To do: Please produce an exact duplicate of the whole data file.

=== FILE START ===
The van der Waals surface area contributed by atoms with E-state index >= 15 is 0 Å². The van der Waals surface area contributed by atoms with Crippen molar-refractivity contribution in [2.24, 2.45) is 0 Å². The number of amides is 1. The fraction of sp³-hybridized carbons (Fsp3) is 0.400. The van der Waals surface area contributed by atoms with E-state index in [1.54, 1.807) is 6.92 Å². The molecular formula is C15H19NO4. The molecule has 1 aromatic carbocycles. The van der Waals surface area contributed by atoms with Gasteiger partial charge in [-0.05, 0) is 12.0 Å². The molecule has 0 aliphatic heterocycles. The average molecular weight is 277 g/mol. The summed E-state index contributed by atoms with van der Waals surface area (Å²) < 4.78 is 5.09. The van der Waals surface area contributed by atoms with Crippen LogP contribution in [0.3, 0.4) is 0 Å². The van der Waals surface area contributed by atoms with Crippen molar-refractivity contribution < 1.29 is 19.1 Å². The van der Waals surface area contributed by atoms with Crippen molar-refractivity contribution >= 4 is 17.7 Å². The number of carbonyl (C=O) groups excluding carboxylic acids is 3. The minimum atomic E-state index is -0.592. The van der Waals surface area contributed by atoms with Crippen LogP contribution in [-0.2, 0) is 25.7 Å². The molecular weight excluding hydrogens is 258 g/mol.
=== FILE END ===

The van der Waals surface area contributed by atoms with E-state index >= 15 is 0 Å². The van der Waals surface area contributed by atoms with Crippen molar-refractivity contribution in [2.24, 2.45) is 0 Å². The number of amides is 1. The fraction of sp³-hybridized carbons (Fsp3) is 0.400. The van der Waals surface area contributed by atoms with E-state index in [1.54, 1.807) is 6.92 Å². The molecular formula is C15H19NO4. The molecule has 1 aromatic carbocycles. The van der Waals surface area contributed by atoms with Gasteiger partial charge in [-0.05, 0) is 12.0 Å². The molecule has 0 aliphatic heterocycles. The average molecular weight is 277 g/mol. The summed E-state index contributed by atoms with van der Waals surface area (Å²) < 4.78 is 5.09. The van der Waals surface area contributed by atoms with Crippen LogP contribution in [0.3, 0.4) is 0 Å². The van der Waals surface area contributed by atoms with Crippen molar-refractivity contribution < 1.29 is 19.1 Å². The van der Waals surface area contributed by atoms with Crippen molar-refractivity contribution >= 4 is 17.7 Å². The number of carbonyl (C=O) groups excluding carboxylic acids is 3. The minimum atomic E-state index is -0.592. The van der Waals surface area contributed by atoms with Crippen LogP contribution in [-0.2, 0) is 25.7 Å². The molecular weight excluding hydrogens is 258 g/mol.